For My Valentine,
12 7 Foods To Fall In Love With: One sexy, spatchcocked chicken (1st of 12 7 parts)
To spatchcock means â€œto butterflyâ€ â€“ in this case, a chicken â€“ splitting it down the center whilst taking care not to cut through it completely. Yeah, I could just say â€œbutterfly the darn thingâ€ but I like spatchcock because itâ€™s more interesting and infinitely naughtier sounding.
Note: I aim to finish off this list by Friday, Feb 12, 2010 because I also intend to celebrate Valentineâ€™s Day with my Valentine. (Yes, Iâ€™m a huge proponent of Feb 14). So, 12 posts / 5 days = 2.4 posts/day. Okay, so I was out of my mind when I attempted to do 12 posts in 5 days. (whacking forehead) Iâ€™ve whittled it down to 7 posts in 5 days. The rest will follow next week.
The chicken you see above is from O’sonho (pronounced: aw-SAWN-yo), a Portuguese restaurant whose name means “the dream.” The bird is called the Whole Roast Peri Peri Chicken (P720) and it wonâ€™t be rushed. It takes a good 45 minutes (it says so on the menu and I timed it) to cook, but wow, what an arrival it makes!
Coming to table awash in an exhilarating perfume, the first thing I notice is the birdâ€™s sultry position. â€œItâ€™s so sexy itâ€™s almost obscene,â€ I remark suggestively. N agrees.
Peri-peri (also piri-piri) are African birdâ€™s-eye chilies, a cousin to the Philippinesâ€™ siling labuyo. In Portugal, the word “piri-piri” is a catch-all for hot peppers, a table staple there since the 15th century. Two of the most famous dishes that use peri-peri are frango com piri-piri and camaroes com piri-piri, peri-peri chicken and shrimp, respectively, grilled dishes that rely on little more than peri-peri sauce and few other aromatics. Peri-peri sauce is a rather new discovery for me: a sauce made from roasted red chilies (Oâ€™sonho uses bell peppers) that are then simmered with (among other things) garlic, salt, paprika, olive oil, vinegar, and thyme. When cooled, the mixture is then blitzed in a food processor and stored in a jar. Itâ€™s ravishingly red, torrid in heat, and more addicting than should be legal.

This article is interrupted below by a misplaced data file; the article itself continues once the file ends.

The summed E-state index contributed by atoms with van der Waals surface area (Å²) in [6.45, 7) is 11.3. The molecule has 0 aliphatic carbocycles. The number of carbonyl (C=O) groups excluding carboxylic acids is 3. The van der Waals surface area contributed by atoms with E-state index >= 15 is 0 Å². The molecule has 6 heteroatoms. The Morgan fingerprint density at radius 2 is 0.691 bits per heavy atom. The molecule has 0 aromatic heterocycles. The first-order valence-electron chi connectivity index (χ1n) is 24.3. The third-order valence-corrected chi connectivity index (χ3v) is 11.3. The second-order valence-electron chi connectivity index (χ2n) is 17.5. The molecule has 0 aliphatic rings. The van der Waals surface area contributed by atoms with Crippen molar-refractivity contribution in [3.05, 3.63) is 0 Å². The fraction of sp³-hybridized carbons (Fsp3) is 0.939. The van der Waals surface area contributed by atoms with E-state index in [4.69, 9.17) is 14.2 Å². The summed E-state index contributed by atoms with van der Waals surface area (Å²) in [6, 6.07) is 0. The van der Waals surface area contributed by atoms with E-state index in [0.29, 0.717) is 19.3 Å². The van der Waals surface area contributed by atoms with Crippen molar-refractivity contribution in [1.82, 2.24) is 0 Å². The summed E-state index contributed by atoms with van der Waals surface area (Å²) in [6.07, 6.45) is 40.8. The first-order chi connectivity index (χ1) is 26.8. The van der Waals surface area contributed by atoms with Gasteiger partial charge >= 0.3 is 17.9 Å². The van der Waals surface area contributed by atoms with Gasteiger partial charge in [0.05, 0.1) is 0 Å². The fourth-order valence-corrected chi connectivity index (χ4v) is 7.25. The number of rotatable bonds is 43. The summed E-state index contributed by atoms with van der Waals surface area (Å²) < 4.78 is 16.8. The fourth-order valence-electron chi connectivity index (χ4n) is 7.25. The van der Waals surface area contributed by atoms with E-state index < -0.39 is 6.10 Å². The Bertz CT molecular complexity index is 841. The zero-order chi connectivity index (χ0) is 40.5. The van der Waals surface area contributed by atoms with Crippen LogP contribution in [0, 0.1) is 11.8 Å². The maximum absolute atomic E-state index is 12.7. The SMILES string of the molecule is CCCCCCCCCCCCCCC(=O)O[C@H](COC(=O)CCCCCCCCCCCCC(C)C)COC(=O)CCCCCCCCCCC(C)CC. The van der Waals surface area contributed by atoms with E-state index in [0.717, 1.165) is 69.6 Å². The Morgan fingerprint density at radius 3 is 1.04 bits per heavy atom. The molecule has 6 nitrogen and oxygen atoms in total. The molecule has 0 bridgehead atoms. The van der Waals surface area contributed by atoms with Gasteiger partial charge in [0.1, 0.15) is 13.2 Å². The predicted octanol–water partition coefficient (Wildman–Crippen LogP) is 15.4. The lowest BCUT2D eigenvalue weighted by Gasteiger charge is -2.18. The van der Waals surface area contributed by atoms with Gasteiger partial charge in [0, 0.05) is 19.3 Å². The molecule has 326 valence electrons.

Oâ€™sonhoâ€™s peri-peri sauce is rather tame, but donâ€™t believe me since Iâ€™m the one with the asbestos tongue and hands. The sauce is dotted though with lots of bell pepper seeds and a light olive oil, the combination of which dribbles down my lips and onto my chin – thereâ€™s no long-lasting lipstick on the planet that can withstand this. The chicken itself has been marinated in bunches of thyme and grilled practically perfectly, juicy with hardly any signs of blood; even the breast meat is moist. N and I ladle too-generous spoonfuls of the peri-peri sauce onto each forkful of chicken; in total, we ask the waiter for three refills of it. So given in to my exPERIence with peri-peri, I ditch my utensils and use my fingers to eat. N rolls his head back and laughs uproariously. Then does the same.
N and I also thoroughly enjoy the seafood paella (Paella De Frutos Do Mar; P460) that we order to go with the chicken. Though pitifully deprived of attention over the chicken, itâ€™s a satisfying mix of rice and seafood cooked in turmeric and cumin. And oh yeah, the sangria (for me) and the mojito (for N) are good examples of the barâ€™s capabilities. Check out their iced tea served in a fishbowl.
O’sonho Portuguese Fusion Restobar
Unit 1 C Valdeleon Bldg., 20 Jupiter St.